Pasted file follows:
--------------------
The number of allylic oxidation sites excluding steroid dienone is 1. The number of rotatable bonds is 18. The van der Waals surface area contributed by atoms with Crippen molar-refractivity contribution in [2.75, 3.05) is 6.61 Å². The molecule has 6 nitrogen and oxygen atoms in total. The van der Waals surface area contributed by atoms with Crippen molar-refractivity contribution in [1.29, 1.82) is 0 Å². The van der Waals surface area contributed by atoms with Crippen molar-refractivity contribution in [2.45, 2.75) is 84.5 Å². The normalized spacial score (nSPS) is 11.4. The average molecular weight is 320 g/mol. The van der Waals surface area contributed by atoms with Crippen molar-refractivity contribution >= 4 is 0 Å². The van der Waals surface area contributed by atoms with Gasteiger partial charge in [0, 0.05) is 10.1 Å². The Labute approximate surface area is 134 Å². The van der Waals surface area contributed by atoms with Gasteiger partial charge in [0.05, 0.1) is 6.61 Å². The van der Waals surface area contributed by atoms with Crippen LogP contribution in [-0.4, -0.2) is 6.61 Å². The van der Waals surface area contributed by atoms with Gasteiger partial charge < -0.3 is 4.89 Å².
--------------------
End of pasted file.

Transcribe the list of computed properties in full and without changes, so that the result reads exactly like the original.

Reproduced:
The number of allylic oxidation sites excluding steroid dienone is 1. The number of rotatable bonds is 18. The van der Waals surface area contributed by atoms with Crippen molar-refractivity contribution in [2.75, 3.05) is 6.61 Å². The molecule has 6 nitrogen and oxygen atoms in total. The van der Waals surface area contributed by atoms with Crippen molar-refractivity contribution in [1.29, 1.82) is 0 Å². The van der Waals surface area contributed by atoms with Crippen molar-refractivity contribution in [2.45, 2.75) is 84.5 Å². The normalized spacial score (nSPS) is 11.4. The average molecular weight is 320 g/mol. The van der Waals surface area contributed by atoms with Crippen molar-refractivity contribution >= 4 is 0 Å². The van der Waals surface area contributed by atoms with Gasteiger partial charge in [0, 0.05) is 10.1 Å². The Labute approximate surface area is 134 Å². The van der Waals surface area contributed by atoms with Gasteiger partial charge in [0.05, 0.1) is 6.61 Å². The van der Waals surface area contributed by atoms with Crippen LogP contribution in [-0.4, -0.2) is 6.61 Å². The van der Waals surface area contributed by atoms with Gasteiger partial charge < -0.3 is 4.89 Å².